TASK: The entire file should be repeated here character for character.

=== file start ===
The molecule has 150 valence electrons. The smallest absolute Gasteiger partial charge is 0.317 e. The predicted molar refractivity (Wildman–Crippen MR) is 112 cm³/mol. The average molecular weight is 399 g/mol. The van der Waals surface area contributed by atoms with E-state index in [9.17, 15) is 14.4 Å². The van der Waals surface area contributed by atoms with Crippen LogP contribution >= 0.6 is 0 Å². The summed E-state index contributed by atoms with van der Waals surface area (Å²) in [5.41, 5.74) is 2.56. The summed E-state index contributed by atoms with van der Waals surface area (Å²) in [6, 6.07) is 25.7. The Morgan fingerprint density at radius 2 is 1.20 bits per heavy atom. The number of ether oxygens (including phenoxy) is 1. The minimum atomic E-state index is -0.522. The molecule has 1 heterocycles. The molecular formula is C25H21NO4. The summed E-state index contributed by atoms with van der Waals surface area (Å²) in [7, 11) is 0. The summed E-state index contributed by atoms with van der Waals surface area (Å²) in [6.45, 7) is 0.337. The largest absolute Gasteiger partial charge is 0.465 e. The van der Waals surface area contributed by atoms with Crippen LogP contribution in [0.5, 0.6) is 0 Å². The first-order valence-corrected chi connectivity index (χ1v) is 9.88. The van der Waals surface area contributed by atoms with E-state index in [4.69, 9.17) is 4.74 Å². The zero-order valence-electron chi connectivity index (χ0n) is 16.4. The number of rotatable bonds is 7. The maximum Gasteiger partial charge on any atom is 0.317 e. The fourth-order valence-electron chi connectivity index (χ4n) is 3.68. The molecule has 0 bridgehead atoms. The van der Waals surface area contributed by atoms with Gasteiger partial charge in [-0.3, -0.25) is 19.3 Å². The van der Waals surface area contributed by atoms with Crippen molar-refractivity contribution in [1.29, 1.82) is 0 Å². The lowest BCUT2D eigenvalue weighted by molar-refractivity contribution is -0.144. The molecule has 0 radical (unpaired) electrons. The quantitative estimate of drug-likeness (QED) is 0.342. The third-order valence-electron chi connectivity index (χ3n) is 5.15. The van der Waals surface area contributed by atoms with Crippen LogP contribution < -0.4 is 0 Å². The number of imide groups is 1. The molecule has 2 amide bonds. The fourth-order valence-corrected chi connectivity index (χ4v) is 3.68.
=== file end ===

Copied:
The molecule has 150 valence electrons. The smallest absolute Gasteiger partial charge is 0.317 e. The predicted molar refractivity (Wildman–Crippen MR) is 112 cm³/mol. The average molecular weight is 399 g/mol. The van der Waals surface area contributed by atoms with E-state index in [9.17, 15) is 14.4 Å². The van der Waals surface area contributed by atoms with Crippen LogP contribution >= 0.6 is 0 Å². The summed E-state index contributed by atoms with van der Waals surface area (Å²) in [5.41, 5.74) is 2.56. The summed E-state index contributed by atoms with van der Waals surface area (Å²) in [6, 6.07) is 25.7. The Morgan fingerprint density at radius 2 is 1.20 bits per heavy atom. The number of ether oxygens (including phenoxy) is 1. The minimum atomic E-state index is -0.522. The molecule has 1 heterocycles. The molecular formula is C25H21NO4. The summed E-state index contributed by atoms with van der Waals surface area (Å²) in [7, 11) is 0. The summed E-state index contributed by atoms with van der Waals surface area (Å²) in [6.45, 7) is 0.337. The largest absolute Gasteiger partial charge is 0.465 e. The van der Waals surface area contributed by atoms with Crippen LogP contribution in [0.5, 0.6) is 0 Å². The first-order valence-corrected chi connectivity index (χ1v) is 9.88. The van der Waals surface area contributed by atoms with E-state index in [4.69, 9.17) is 4.74 Å². The zero-order valence-electron chi connectivity index (χ0n) is 16.4. The number of rotatable bonds is 7. The maximum Gasteiger partial charge on any atom is 0.317 e. The fourth-order valence-electron chi connectivity index (χ4n) is 3.68. The molecule has 0 bridgehead atoms. The van der Waals surface area contributed by atoms with Gasteiger partial charge in [-0.3, -0.25) is 19.3 Å². The van der Waals surface area contributed by atoms with Crippen molar-refractivity contribution in [1.29, 1.82) is 0 Å². The lowest BCUT2D eigenvalue weighted by molar-refractivity contribution is -0.144. The molecule has 0 radical (unpaired) electrons. The quantitative estimate of drug-likeness (QED) is 0.342. The third-order valence-electron chi connectivity index (χ3n) is 5.15. The van der Waals surface area contributed by atoms with Crippen LogP contribution < -0.4 is 0 Å². The number of imide groups is 1. The molecule has 2 amide bonds. The fourth-order valence-corrected chi connectivity index (χ4v) is 3.68.